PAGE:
Tuesday, November 8, 2011

England 2011, part 1...

Hola!

Of course, it has now been months since my last blog entry. What can I say, other than...well you know me, if you know me at all. Just busy. To get everyone up to speed, we finally moved into our house in Bozeman, Montana. I laid our wood flooring myself, moved and unpacked over 100 boxes of books. Then my back crashed...again. One of these days I will learn, I am sure. Anyway, I'm back in beautiful Bristol, England again, with side trips planned to Bath Spa and Oxford, maybe London if I have time. Regardless, it's good to be back in the Mother country!

While I am here I am wrapping things up with my current thesis supervisor, Jeanette Sears and entering the final stretch with a supervisor yet to be named. This doesn't really trouble me; maybe it should, but it doesn't. Maybe its because I'm 47, almost 48 and already have one doctorate. Maybe it's because I'm under no pressure at my new post to 'get it done'! Either way, I'm not stressed. I am going to enjoy finishing this piece up because I want to do so!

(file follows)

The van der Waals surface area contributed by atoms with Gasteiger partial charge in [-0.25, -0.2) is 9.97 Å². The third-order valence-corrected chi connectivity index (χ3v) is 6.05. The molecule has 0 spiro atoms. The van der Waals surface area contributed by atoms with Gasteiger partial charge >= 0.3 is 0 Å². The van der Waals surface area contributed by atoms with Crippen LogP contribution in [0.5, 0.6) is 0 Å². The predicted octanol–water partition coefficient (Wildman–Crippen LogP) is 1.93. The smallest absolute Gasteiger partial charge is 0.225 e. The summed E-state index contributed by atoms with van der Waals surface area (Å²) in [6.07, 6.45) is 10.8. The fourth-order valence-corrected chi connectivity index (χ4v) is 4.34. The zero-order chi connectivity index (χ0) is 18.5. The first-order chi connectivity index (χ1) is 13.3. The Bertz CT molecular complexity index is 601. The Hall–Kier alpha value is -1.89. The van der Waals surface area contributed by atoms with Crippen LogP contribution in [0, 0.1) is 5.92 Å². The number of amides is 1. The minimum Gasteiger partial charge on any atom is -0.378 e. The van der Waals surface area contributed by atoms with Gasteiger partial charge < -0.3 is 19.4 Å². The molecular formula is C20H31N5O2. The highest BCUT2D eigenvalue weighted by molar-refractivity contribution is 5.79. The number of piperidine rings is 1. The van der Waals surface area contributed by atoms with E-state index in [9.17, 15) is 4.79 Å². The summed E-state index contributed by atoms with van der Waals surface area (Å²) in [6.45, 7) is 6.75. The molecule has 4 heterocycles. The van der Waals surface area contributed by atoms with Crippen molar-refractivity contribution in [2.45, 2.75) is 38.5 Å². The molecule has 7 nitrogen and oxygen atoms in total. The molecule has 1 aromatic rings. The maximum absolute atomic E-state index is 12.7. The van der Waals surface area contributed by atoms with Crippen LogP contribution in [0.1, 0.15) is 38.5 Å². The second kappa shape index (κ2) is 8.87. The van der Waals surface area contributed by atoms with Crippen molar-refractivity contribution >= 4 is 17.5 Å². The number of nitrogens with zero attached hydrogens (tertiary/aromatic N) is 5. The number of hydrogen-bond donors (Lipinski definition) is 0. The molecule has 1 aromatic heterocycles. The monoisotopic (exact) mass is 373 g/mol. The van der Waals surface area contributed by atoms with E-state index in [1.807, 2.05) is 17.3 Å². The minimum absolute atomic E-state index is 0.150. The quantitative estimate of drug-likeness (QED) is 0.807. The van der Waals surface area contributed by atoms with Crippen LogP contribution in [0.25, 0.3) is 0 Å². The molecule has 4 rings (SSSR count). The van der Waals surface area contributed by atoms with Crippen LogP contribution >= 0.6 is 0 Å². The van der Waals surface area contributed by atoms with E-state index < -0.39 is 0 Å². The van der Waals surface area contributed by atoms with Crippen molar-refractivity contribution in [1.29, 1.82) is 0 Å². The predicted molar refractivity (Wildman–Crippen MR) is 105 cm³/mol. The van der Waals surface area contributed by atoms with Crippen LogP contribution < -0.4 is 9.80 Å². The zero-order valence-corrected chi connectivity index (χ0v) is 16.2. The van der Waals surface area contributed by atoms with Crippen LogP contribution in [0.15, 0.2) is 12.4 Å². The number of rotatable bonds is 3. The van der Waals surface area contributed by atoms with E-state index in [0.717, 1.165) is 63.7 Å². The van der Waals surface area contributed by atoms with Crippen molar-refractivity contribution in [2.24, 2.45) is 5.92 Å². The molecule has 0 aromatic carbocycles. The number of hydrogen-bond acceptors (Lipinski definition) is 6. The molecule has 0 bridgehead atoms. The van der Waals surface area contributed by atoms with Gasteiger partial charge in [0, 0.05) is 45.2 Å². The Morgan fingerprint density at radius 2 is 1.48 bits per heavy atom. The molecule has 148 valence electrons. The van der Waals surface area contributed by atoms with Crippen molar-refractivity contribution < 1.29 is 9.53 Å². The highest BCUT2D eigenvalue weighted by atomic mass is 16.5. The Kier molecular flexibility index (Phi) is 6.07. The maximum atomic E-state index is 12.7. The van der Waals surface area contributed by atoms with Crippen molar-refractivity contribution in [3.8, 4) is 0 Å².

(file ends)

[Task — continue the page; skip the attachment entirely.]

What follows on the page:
I had an interesting journey here. It took four flights and 26 hours. I saw the Amsterdam airport for the first time and was really impressed. Think contemporary upscale shopping mall meets airport, all staffed by 'Stepford' types. Hey, you've got to love the Dutch - they not only do soccer right, they also know how to treat the traveler in their airport!! Anyway, I arrived Bristol at 8:20AM - tired, but intact. My luggage made it with me and the wonderful folks in immigration let me pass without a hassle. My good friend Chris Bliss picked me up in his way cool Alpha Romeo and dropped me off at his place for a spot of tea and some toast with orange marmalade. Ah, to be back in England!

Anyway, I had a nice jet-lag nap and am now going to walk down to the Shirehampton village center to pick up some items for my hosts. Hopefully, it will be a nice, relaxed evening and a good night's sleep. Shirehampton is a truly beautiful suburb of Bristol. There are areas that remind me of a Jane Austen movie, really.

Well enough for now. I'll make another post tomorrow. In the meantime my friends, remember this:

God's grace is always greater...



Friday, July 29, 2011

wow.

It's been awhile since I posted. Almost a month! It has been a crazy month, so you will forgive me. We have been moving off of the ranch and into our home in town. It has take a lot of work. We've laid flooring, painted, put down baseboard and quarter round. My back hasn't been too happy, but I've lost 10 pounds and we are starting to really feel at home. Today was a breakthrough, we got closer to normal - I mowed my new lawn (almost a quarter acre!) and smoked a brisket. Tomorrow I will install some bookshelves, take a hike up the butte with Hannah and Catherine, then settle in for some more sermon preparation.